There are many supporting examples in his talk; how sliced bread wasn’t popular until 15 years after it was launched, how key influencers watch Steve Jobs’ Apple infomercial for two hours and how Seth himself only scores 3.7 on Hot or Not. All of them are compelling and demonstrate how right he is. For those of you who are too lazy to watch this presentation (and hence keep your business going) his summary points are:
Design rules now: make your product fit consumer needs and be noticeable.
Safe is risky: Be remarkable, be the purple cow in the field, take risks and find out what people like.
Being very good is very boring.
So follow those rules and buy Seth a pint when your next business makes a gazillion dollars.
This month’s Radar magazine has an article about the ‘Prisoners of youTube‘ – all those poor folk who suddenly became famous because someone posted an embarassing video of them online. Since most of these clips are of the ‘Funniest Home Videos’ variety the people involved are generally pretty upset, since they had no idea they were being filmed and that other people would see. This does raise the question of release forms and how they are handled (or not) in a Web 2.0 world. Most online video sites say to ‘check this box if you have rights to upload this video’ but the truth is that none of them check this, it would totally destroy their models if they did. YouTube seems to be surviving a pile of lawsuits, either through taking down the content or creating partnership deals with the content owners, but that’s mainly for the big players, TV studios and the like.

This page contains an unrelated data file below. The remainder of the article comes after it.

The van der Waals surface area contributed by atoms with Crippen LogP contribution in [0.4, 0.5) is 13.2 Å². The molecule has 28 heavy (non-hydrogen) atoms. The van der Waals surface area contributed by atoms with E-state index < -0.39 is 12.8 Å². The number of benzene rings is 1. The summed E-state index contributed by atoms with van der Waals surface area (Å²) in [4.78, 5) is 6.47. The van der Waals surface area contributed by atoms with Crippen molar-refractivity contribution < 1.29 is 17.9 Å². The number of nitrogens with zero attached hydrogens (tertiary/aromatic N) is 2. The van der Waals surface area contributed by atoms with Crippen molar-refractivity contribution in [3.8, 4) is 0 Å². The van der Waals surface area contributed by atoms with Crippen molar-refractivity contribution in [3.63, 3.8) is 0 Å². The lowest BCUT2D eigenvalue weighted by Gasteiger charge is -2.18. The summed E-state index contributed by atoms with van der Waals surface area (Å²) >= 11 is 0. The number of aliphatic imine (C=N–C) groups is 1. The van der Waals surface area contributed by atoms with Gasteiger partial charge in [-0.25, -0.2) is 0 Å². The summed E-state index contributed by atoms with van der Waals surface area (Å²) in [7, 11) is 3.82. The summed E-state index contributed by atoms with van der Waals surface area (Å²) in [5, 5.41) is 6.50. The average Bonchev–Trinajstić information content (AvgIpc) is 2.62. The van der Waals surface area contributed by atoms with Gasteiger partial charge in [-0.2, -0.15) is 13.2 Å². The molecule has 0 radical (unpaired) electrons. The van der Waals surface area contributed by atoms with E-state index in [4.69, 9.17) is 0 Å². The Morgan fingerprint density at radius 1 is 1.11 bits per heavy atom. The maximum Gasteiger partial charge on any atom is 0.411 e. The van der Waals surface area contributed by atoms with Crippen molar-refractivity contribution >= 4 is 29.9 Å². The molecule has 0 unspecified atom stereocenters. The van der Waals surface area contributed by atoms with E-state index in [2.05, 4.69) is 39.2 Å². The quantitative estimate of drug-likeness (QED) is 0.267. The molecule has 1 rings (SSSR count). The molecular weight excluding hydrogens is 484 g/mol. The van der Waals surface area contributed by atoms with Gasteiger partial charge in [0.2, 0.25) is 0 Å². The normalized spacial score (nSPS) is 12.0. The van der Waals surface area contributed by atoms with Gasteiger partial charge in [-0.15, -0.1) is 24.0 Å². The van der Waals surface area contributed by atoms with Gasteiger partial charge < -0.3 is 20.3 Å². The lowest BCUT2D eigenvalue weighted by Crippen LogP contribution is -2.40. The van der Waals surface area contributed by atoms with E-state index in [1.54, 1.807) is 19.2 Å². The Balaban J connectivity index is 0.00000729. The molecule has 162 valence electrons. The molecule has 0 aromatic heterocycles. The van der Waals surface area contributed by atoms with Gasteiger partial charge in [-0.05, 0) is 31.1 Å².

So what of the individuals whose lives have been destroyed by this unwanted fame? Either they have to spend a fortune getting a lawyer together to get a cease and desist order, and to try and get financial reparation, or they can try themselves directly – but the damage has been done. The video is out. People laugh at them on the street. And even if one video service has pulled the video, someone will be uploading their copy of it somewhereelseright now. Should they ignore it and hope it goes away? Or is this the time for a new Web 2.0 rights movement that protects the rights of people to mess up without being embarassed to death without their consent?
Truth is, as long as we find this stuff funny someone will find a way to get it out there. Especially if you can start to make money on it as youTube is now promising. It will be interesting to see where this goes next.
Threshers, a large UK high street based supplier of alcohol, are bracing themselves for unexpected waves of customers after discount voucher was spread rapidly round the web. The 40% voucher was intended for trade partners of Threshers only, but the web mob got hold of the offer and told their friends – now the voucher has been downloaded almost a million times.
Threshers have no idea how much this will cost them – but hopefully for their sakes the 40% discount still gave them a slight profit. In the meantime, it’s a great cautionary example to the rest of the world to never expect any good offer released on the web to stay within the intended group – so be prepared for a) the hoardes of people who may take up the offer, and b) the media backlash if you handle it badly. For an example of how bad it can turn, remember that Starbucks got sued for one of their online vouchers being refused. Never good press.
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This is the site of Matt Hobbs, Product Manager. All views presented here are my own and not those of my employers.